IN RE: the Claim of George KREBS, Respondent, v. TOWN OF ITHACA et al., Appellants. Workers' Compensation Board, Respondent.
Appeal from a decision of the Workers' Compensation Board, filed May 23, 2000, which ruled, inter alia, that apportionment did not apply to claimant's award of workers' compensation benefits.
After undergoing a total right hip replacement to correct a degenerative arthritic condition, claimant returned to work in a supervisory capacity, with restrictions on lifting and operating heavy equipment. He worked for approximately one year without any problem until March 1996, when he sustained a twisting injury to his right hip in a work-related accident. As a result, he was found to have a permanent partial disability and, upon the advice of his doctor, he retired. Although there was medical evidence that claimant's disability was causally related to the preexisting hip condition, the Workers' Compensation Board ruled that apportionment did not apply to claimant's award of reduced earnings from the disability. The employer and its workers' compensation carrier appeal.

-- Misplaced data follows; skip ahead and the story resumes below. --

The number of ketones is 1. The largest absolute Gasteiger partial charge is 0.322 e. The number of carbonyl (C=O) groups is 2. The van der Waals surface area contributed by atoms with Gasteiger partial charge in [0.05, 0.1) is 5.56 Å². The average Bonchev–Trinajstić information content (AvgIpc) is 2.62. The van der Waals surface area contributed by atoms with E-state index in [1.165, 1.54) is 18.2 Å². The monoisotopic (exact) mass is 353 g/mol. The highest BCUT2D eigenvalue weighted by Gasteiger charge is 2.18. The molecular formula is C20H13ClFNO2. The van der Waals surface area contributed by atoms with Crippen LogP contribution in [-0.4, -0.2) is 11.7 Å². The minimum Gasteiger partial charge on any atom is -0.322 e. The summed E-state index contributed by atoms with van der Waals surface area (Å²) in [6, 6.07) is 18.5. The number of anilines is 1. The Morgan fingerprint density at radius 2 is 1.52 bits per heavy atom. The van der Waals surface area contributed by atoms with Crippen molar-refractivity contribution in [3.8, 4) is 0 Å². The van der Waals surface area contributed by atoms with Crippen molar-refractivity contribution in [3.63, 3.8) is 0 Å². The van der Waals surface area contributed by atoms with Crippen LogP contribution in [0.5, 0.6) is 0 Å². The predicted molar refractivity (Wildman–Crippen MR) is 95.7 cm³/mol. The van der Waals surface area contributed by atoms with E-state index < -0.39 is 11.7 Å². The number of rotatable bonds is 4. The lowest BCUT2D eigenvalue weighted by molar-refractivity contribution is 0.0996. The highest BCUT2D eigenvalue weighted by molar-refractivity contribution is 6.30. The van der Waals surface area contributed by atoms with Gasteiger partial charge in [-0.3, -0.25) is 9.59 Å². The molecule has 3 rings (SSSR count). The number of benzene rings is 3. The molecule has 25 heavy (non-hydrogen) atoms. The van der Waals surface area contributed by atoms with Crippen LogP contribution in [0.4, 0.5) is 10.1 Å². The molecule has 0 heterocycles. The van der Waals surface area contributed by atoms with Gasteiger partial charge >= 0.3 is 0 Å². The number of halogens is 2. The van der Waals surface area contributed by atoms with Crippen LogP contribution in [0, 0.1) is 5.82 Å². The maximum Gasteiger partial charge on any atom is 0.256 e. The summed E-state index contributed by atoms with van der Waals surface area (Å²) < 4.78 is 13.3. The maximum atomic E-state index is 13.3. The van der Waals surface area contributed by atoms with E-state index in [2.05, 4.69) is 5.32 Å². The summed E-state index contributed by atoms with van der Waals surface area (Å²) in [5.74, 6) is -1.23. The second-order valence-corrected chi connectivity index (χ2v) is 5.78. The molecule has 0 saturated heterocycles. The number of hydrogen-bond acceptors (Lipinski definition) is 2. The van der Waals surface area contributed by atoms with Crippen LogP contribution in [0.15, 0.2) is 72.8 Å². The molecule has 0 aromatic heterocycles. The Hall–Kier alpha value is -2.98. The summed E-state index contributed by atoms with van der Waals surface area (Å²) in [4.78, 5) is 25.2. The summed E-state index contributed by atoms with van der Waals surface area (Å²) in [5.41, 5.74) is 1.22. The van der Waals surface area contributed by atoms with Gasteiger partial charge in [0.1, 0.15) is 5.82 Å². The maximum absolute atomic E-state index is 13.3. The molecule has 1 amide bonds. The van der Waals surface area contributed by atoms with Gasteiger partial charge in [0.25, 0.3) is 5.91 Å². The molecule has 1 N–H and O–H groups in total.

Apportionment in workers' compensation cases is an issue of fact for the Board's determination (see, Matter of Woods v. Marriott Corp., 285 A.D.2d 906, 907, 728 N.Y.S.2d 819). Where the prior condition was not the result of a compensable injury and the claimant is able to effectively perform his or her job despite the preexisting condition, apportionment is not warranted (see, Matter of Peziol v. VAW of Am., 245 A.D.2d 877, 667 N.Y.S.2d 70; Matter of Kendle v. Colonie Masonry Corp. of Albany, 199 A.D.2d 701, 702, 605 N.Y.S.2d 484).
Here, the record supports the Board's conclusion that, notwithstanding the limitations imposed upon claimant's return to work after the hip replacement surgery, he was able to effectively perform his job for approximately one year despite the preexisting noncompensable condition, rendering apportionment inapplicable (see, Matter of Peziol v. VAW of Am., supra; see also, Matter of Woods v. Marriott Corp., supra ). In these circumstances, the Board could rationally have concluded that, although claimant's hip condition prior to the March 1996 injury constituted a “previous permanent physical impairment” within the meaning of Workers' Compensation Law § 15(8), it did not constitute a “previous disability” within the meaning of Workers' Compensation Law § 15(7). Apportionment applies only in cases where the prior condition constitutes “a disability in a compensation sense” (Matter of Carbonaro v. Chinatown Sea Food, 55 A.D.2d 756, 757, 389 N.Y.S.2d 640) and, therefore, the Board's decision must be affirmed.
ORDERED that the decision is affirmed, without costs.
CARDONA, P.J., PETERS, ROSE and LAHTINEN, JJ., concur.